This editorial will appear in tomorrow’s print edition.
The so-called Obamacare package now before the U.S. House of Representatives is neither socialism nor – by itself – a solution for what’s wrong with health care in America. We’d prefer to order a different bill, but this is the only one on the menu.
The claim that President Obama and Congress are enacting something like socialized medicine isn’t serious. Britain has socialized medicine: The system is owned by the state, and doctors are government employees.
Canada’s semi-socialized “single-payer” is a hybrid: The government is the insurer, but many doctors remain in private practice. Most liberal Democrats probably wanted something like Canada’s system, but they didn’t get it and they didn’t get even the consolation prize of a government-run “public option.”
The new “reconciliation” bill the House will vote on shortly would leave America’s private insurance industry in place, but with new regulations designed to cover the nation’s uninsured and help the insured keep their coverage. It’s not a conservative, market-oriented plan, but the American health care system has been a creature of heavy regulation for many decades.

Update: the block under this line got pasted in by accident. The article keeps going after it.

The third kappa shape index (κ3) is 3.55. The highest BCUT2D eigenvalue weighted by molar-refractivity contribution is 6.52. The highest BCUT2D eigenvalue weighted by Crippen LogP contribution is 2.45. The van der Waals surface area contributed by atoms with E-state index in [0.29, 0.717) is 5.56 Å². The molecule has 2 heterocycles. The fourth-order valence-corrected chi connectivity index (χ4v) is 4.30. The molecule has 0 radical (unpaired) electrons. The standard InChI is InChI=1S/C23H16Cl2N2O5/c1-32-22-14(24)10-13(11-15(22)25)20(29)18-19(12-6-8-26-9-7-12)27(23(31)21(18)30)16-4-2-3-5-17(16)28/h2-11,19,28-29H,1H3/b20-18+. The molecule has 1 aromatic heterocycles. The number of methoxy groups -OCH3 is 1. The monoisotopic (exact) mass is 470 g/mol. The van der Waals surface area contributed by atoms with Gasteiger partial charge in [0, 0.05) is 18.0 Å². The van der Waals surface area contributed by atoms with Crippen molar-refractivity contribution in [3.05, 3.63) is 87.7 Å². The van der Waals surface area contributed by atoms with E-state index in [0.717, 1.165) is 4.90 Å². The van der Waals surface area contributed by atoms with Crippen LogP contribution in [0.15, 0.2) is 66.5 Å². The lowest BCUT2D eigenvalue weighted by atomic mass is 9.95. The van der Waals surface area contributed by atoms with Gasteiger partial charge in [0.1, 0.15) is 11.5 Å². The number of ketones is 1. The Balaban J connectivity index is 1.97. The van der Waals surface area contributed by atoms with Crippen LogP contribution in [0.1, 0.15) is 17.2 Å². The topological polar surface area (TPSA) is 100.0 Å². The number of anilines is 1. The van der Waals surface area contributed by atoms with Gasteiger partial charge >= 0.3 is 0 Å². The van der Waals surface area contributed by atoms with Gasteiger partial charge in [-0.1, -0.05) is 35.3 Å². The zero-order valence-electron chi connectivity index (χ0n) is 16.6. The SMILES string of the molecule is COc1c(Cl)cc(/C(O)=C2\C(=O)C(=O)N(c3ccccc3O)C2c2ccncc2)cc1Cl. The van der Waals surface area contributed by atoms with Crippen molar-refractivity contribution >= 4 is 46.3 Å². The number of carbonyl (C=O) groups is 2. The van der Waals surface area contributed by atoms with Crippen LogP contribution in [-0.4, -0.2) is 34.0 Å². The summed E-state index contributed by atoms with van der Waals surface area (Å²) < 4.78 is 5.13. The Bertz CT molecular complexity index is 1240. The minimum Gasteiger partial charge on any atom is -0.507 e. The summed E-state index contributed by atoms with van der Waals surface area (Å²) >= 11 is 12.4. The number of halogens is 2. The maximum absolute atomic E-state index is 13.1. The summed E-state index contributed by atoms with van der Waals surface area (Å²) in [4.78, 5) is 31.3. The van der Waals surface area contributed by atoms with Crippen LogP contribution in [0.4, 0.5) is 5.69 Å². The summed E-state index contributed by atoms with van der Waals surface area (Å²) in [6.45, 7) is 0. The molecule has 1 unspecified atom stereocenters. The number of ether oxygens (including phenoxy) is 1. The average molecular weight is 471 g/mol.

The bill isn’t a line drive to far left field. If one accepts the premise that a wealthy, civilized country shouldn’t leave so many of its working citizens without insurance, the measure is a defensible effort to protect them.
Defensible, but very far from ideal. The bill creates a vast new entitlement without enough safeguards to keep its costs in line.
House Speaker Nancy Pelosi and other supporters are celebrating a new estimate from the respected, nonpartisan Congressional Budget Office, which concluded that the plan would not increase the federal deficit over the next 10 years. But the CBO’s ground rules require it to assume that future lawmakers will honor the intentions embodied in the present bill.
Don’t bank on it. For that CBO estimate to work – and keep on working after 10 years – Congress will have to resist constituent pressure to kill cost-saving provisions (in Medicare, for example) and fatten benefits. Even this Congress showed how quickly lawmakers cave in the face of such pressure when the Democratic leadership gutted a measure that would have discouraged cost-escalating “Cadillac” insurance plans.
In health care, cost-control isn’t just for Scrooges. If the new regime merely perpetuates a Medicare-style money pit, the system will go bust. It’s a matter of sustainability. Reform won’t be complete until Congress ensures that Americans will still be able to afford it 15 and 20 years out.
We’re hoping that the sheer weight of the national debt – and the threat of having all other national priorities swallowed by health costs – will constrain spending in the long run.
The question now is whether to adopt an imperfect package or wait who knows how many years before another imperfect package again gets this close to passage. The answer depends on whether Americans ought to have ready access to affordable medical coverage – wealthy or not, healthy or not. We think they do.